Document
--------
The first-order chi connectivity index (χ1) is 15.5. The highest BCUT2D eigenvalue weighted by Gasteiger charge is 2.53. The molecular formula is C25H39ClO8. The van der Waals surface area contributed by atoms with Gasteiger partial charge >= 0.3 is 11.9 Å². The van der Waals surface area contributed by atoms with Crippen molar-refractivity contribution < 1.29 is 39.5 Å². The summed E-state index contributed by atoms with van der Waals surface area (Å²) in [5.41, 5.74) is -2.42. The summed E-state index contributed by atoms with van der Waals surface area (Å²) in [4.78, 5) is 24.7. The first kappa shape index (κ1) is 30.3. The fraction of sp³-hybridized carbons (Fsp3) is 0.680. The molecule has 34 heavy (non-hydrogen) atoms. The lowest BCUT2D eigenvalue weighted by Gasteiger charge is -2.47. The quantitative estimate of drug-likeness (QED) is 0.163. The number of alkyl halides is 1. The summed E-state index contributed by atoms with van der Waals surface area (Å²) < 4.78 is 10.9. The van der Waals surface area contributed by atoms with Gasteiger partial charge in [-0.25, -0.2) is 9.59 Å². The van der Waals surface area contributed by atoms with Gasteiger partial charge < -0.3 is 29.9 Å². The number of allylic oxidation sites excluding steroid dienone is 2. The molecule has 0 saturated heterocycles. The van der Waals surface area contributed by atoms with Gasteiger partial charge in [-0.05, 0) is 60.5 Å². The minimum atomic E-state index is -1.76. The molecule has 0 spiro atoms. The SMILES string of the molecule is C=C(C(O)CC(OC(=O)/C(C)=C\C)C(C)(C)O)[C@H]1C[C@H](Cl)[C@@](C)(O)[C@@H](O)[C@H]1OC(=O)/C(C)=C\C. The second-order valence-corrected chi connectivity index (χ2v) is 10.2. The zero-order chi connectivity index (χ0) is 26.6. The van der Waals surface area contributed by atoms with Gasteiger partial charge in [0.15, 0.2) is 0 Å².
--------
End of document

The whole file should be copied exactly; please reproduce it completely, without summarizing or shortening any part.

The first-order chi connectivity index (χ1) is 15.5. The highest BCUT2D eigenvalue weighted by Gasteiger charge is 2.53. The molecular formula is C25H39ClO8. The van der Waals surface area contributed by atoms with Gasteiger partial charge >= 0.3 is 11.9 Å². The van der Waals surface area contributed by atoms with Crippen molar-refractivity contribution < 1.29 is 39.5 Å². The summed E-state index contributed by atoms with van der Waals surface area (Å²) in [5.41, 5.74) is -2.42. The summed E-state index contributed by atoms with van der Waals surface area (Å²) in [4.78, 5) is 24.7. The first kappa shape index (κ1) is 30.3. The fraction of sp³-hybridized carbons (Fsp3) is 0.680. The molecule has 34 heavy (non-hydrogen) atoms. The lowest BCUT2D eigenvalue weighted by Gasteiger charge is -2.47. The quantitative estimate of drug-likeness (QED) is 0.163. The number of alkyl halides is 1. The summed E-state index contributed by atoms with van der Waals surface area (Å²) < 4.78 is 10.9. The van der Waals surface area contributed by atoms with Gasteiger partial charge in [-0.25, -0.2) is 9.59 Å². The van der Waals surface area contributed by atoms with Gasteiger partial charge < -0.3 is 29.9 Å². The number of allylic oxidation sites excluding steroid dienone is 2. The molecule has 0 saturated heterocycles. The van der Waals surface area contributed by atoms with Gasteiger partial charge in [-0.05, 0) is 60.5 Å². The minimum atomic E-state index is -1.76. The molecule has 0 spiro atoms. The SMILES string of the molecule is C=C(C(O)CC(OC(=O)/C(C)=C\C)C(C)(C)O)[C@H]1C[C@H](Cl)[C@@](C)(O)[C@@H](O)[C@H]1OC(=O)/C(C)=C\C. The second-order valence-corrected chi connectivity index (χ2v) is 10.2. The zero-order chi connectivity index (χ0) is 26.6. The van der Waals surface area contributed by atoms with Gasteiger partial charge in [0.15, 0.2) is 0 Å².